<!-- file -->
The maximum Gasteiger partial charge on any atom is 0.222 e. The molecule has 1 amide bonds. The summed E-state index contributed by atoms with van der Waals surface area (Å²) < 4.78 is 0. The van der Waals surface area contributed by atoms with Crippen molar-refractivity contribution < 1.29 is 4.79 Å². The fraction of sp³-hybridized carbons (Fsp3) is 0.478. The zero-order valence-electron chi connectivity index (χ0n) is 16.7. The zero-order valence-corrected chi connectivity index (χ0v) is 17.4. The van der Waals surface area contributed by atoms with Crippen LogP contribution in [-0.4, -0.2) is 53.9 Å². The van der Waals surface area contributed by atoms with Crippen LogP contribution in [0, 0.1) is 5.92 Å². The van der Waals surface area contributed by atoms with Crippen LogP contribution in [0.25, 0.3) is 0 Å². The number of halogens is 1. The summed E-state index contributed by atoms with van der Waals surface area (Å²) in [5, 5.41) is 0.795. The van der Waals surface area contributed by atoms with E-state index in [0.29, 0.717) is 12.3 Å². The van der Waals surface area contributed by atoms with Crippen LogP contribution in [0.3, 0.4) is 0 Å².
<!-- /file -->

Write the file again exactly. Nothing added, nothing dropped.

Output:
The maximum Gasteiger partial charge on any atom is 0.222 e. The molecule has 1 amide bonds. The summed E-state index contributed by atoms with van der Waals surface area (Å²) < 4.78 is 0. The van der Waals surface area contributed by atoms with Crippen molar-refractivity contribution < 1.29 is 4.79 Å². The fraction of sp³-hybridized carbons (Fsp3) is 0.478. The zero-order valence-electron chi connectivity index (χ0n) is 16.7. The zero-order valence-corrected chi connectivity index (χ0v) is 17.4. The van der Waals surface area contributed by atoms with Crippen LogP contribution in [-0.4, -0.2) is 53.9 Å². The van der Waals surface area contributed by atoms with Crippen LogP contribution in [0, 0.1) is 5.92 Å². The van der Waals surface area contributed by atoms with Crippen LogP contribution in [0.25, 0.3) is 0 Å². The number of halogens is 1. The summed E-state index contributed by atoms with van der Waals surface area (Å²) in [5, 5.41) is 0.795. The van der Waals surface area contributed by atoms with E-state index in [0.29, 0.717) is 12.3 Å². The van der Waals surface area contributed by atoms with Crippen LogP contribution in [0.3, 0.4) is 0 Å².